By Steven Castle, GreenTech Advocates

We can’t keep up with all the news regarding green technologies and energy efficiency these days. And that should be considered a good thing for these markets.

Here are five very good reasons to look forward to good green tech and energy-efficient times ahead.

1. New Efficiency Standards Save $$$

The new energy efficiency standards have been released by the U.S. Department of Energy (DOE), which has established the first-ever regional standards for central air conditioners and furnaces, as well as strengthened national standards for heat pumps.

image via Shutterstock

Once the latest updated standards take effect, a typical new air conditioner in the South will use about 40% percent less energy, and a typical new furnace in the North will use about 20 percent  less than before national standards were established in the late 1980s.

According to DOE’s analysis, the improvements to the air conditioner and heat pump standards will save 156 billion kilowatt hours of electricity over 30 years, or about enough to meet the total electricity needs of all the households in Indiana for three years, while delivering net savings of more than $4.2 billion to U.S. consumers. The new furnace standards will save 31 billion therms of natural gas, or about enough natural gas over 32 years to heat all the homes in New York State for more than 11 years and save consumers $14.5 billion.

2. Consumers Want Efficiency

Even in TVs. According to research firm DisplaySearch, consumers are more interested in energy efficiency than 3D when buying LED TVs.

Paul Gray, DisplaySearch Director of TV Electronics Research, noted that in DisplaySearch’s Global TV Replacement Study, “When compared to 3D, the survey revealed far heavier consideration for energy consumption than 3D.”

“Consumers are attuned to fuel consumption in cars, and our Global TV Replacement Study showed they are equally mindful of electricity usage when choosing a TV,” says Gray. “The benefits are clear, and it is surprising that TV set makers do not market this advantage.”

Now maybe they will?

3. Innovations Abound

It may be a while before we see this stuff, but here are just three green tech innovations that recently caught my eye. One is from researchers at the Massachusetts Institute of Technology, who have created a solar panel by printing tiny, lightweight layers of electrodes and semiconductors on a piece of paper. According to a report on, the team’s “aim is to find a clean source of energy with the reliability and low cost of the power grid, but which is also flexible and cheap enough to be used on remote devices and in the developing world.”

Another innovation, reported on, is from  Duke University grad student who has come up with a way to double the battery life in Wi-Fi devices, without any changes needed on the device itself.

Essentially, the technique regulates how long and when client radios sleep, so that data transfers can be scheduled more efficiently. … The researchers found that the scheduling technique, dubbed SleepWell, resulted in energy reductions of 38% to 51% across a variety of online applications, including YouTube, Pandora and Internet radio, and TCP bulk data transfers.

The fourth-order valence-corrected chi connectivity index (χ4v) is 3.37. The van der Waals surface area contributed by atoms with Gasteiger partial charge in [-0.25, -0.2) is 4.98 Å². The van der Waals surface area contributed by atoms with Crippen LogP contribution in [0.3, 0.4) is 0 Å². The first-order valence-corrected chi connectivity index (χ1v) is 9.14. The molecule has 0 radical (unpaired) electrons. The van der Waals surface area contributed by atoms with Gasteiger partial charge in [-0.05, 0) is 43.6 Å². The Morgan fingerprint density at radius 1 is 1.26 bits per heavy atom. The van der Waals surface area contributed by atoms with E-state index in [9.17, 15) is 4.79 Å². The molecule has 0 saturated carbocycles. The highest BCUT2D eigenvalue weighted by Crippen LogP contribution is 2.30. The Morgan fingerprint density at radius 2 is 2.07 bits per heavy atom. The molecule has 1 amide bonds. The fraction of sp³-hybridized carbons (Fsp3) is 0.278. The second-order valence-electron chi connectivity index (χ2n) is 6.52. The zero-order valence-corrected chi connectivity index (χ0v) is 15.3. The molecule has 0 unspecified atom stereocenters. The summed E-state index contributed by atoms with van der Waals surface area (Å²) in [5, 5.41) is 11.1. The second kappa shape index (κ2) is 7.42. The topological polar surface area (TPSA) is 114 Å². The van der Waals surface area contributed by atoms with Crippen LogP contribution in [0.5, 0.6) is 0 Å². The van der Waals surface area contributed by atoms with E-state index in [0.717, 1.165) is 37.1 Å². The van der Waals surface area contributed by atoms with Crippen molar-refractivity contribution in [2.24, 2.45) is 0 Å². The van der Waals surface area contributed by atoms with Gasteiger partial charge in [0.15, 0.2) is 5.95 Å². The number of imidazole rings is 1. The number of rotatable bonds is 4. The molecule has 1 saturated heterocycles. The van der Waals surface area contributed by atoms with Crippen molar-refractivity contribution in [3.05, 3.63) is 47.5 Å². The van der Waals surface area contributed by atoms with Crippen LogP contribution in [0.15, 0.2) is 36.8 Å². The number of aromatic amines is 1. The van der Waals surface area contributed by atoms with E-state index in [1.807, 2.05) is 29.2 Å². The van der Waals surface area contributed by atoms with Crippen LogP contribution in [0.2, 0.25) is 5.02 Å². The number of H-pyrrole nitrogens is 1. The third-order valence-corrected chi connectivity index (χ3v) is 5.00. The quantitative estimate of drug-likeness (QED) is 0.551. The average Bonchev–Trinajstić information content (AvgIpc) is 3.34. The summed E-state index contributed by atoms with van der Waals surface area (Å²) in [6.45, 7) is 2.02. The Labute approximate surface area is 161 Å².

Here’s another from George Tech computer scientists who are pulling small amounts of energy out of the air.

All very cool stuff. Just think of the energy-efficiency applications of thin, affordable solar and more efficient Wi-Fi devices.

4. Building Automation Will Take Off

Energy management company Schneider Electric and networking giant Cisco and teaming up on building automation systems.

As reported by Managing Automation:

The duo is collaborating to combine Schneider’s EcoStruxure architecture—which connects power sources, data centers, processes and machines, building controls, and security systems such as surveillance cameras—with Cisco’s EnergyWise switch. The latter is said to manage power consumption of IT devices such as PCs, phones, and printers that are connected via an IP network.

By adding IT devices into the energy management mix, organizations will have a better handle on what is sapping electricity in buildings, Schneider officials said.

IT is a large drain on a building’s energy use, so this partnership makes a huge amount of sense.

5. More GreenTech Jobs?

President Obama would like to think so. According to Politico:

Obama’s Council of Economic Advisers suggests 225,000 clean energy jobs were either created or preserved through the third quarter of 2010 thanks to more than $80 billion in the economic stimulus package. But those are estimates at best.

Monthly Labor Department employment reports say nothing about the new clean energy workforce, while an effort to document how many Americans actually make a living in the “green collar” field may not be done by November 2012.

The White House figures 825,000 Americans should be building electric car batteries, retrofitting homes or doing other green collar work by the end of 2012. But that too is an extrapolation.

The green tech jobs have to explode sometime, though, don’t they? gives take on what green tech jobs are hot and what they pay.

Editor’s Note: This column comes to us via a cross post from our partners over at GreenTech Advocates. Author credit goes to Steven Castle.

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